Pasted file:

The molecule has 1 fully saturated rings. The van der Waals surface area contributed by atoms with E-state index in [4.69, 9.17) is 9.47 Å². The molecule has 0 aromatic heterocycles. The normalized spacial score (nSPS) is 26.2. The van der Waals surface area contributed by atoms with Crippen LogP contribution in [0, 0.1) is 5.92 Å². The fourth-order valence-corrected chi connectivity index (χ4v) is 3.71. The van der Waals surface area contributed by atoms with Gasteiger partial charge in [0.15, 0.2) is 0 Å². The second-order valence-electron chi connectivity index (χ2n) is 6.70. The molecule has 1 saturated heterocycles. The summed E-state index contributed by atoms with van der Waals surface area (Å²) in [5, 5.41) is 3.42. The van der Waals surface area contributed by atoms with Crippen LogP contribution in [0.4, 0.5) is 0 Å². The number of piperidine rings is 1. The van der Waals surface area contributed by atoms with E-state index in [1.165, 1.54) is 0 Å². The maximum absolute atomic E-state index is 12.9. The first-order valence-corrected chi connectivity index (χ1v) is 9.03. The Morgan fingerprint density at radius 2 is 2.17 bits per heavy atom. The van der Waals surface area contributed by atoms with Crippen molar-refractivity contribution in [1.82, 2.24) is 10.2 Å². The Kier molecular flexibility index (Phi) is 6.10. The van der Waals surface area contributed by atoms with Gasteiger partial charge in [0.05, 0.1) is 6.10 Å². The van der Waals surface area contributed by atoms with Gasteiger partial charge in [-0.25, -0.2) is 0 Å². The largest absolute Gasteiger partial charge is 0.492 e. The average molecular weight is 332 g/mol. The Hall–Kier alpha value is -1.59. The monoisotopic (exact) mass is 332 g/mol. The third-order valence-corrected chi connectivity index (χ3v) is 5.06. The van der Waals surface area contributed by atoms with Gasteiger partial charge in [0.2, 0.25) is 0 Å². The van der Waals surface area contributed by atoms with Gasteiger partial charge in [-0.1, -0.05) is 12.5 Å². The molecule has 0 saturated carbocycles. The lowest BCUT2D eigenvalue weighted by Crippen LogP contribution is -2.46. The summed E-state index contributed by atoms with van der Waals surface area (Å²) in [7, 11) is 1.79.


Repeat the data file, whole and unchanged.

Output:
The molecule has 1 fully saturated rings. The van der Waals surface area contributed by atoms with E-state index in [4.69, 9.17) is 9.47 Å². The molecule has 0 aromatic heterocycles. The normalized spacial score (nSPS) is 26.2. The van der Waals surface area contributed by atoms with Crippen LogP contribution in [0, 0.1) is 5.92 Å². The fourth-order valence-corrected chi connectivity index (χ4v) is 3.71. The van der Waals surface area contributed by atoms with Gasteiger partial charge in [0.15, 0.2) is 0 Å². The second-order valence-electron chi connectivity index (χ2n) is 6.70. The molecule has 1 saturated heterocycles. The summed E-state index contributed by atoms with van der Waals surface area (Å²) in [5, 5.41) is 3.42. The van der Waals surface area contributed by atoms with Crippen LogP contribution in [0.4, 0.5) is 0 Å². The number of piperidine rings is 1. The van der Waals surface area contributed by atoms with E-state index in [1.165, 1.54) is 0 Å². The maximum absolute atomic E-state index is 12.9. The first-order valence-corrected chi connectivity index (χ1v) is 9.03. The Morgan fingerprint density at radius 2 is 2.17 bits per heavy atom. The van der Waals surface area contributed by atoms with Crippen molar-refractivity contribution in [1.82, 2.24) is 10.2 Å². The Kier molecular flexibility index (Phi) is 6.10. The van der Waals surface area contributed by atoms with Gasteiger partial charge in [0.05, 0.1) is 6.10 Å². The van der Waals surface area contributed by atoms with Gasteiger partial charge in [-0.25, -0.2) is 0 Å². The largest absolute Gasteiger partial charge is 0.492 e. The average molecular weight is 332 g/mol. The Hall–Kier alpha value is -1.59. The monoisotopic (exact) mass is 332 g/mol. The third-order valence-corrected chi connectivity index (χ3v) is 5.06. The van der Waals surface area contributed by atoms with Gasteiger partial charge in [0.2, 0.25) is 0 Å². The van der Waals surface area contributed by atoms with Gasteiger partial charge in [-0.1, -0.05) is 12.5 Å². The molecule has 0 saturated carbocycles. The lowest BCUT2D eigenvalue weighted by Crippen LogP contribution is -2.46. The summed E-state index contributed by atoms with van der Waals surface area (Å²) in [7, 11) is 1.79.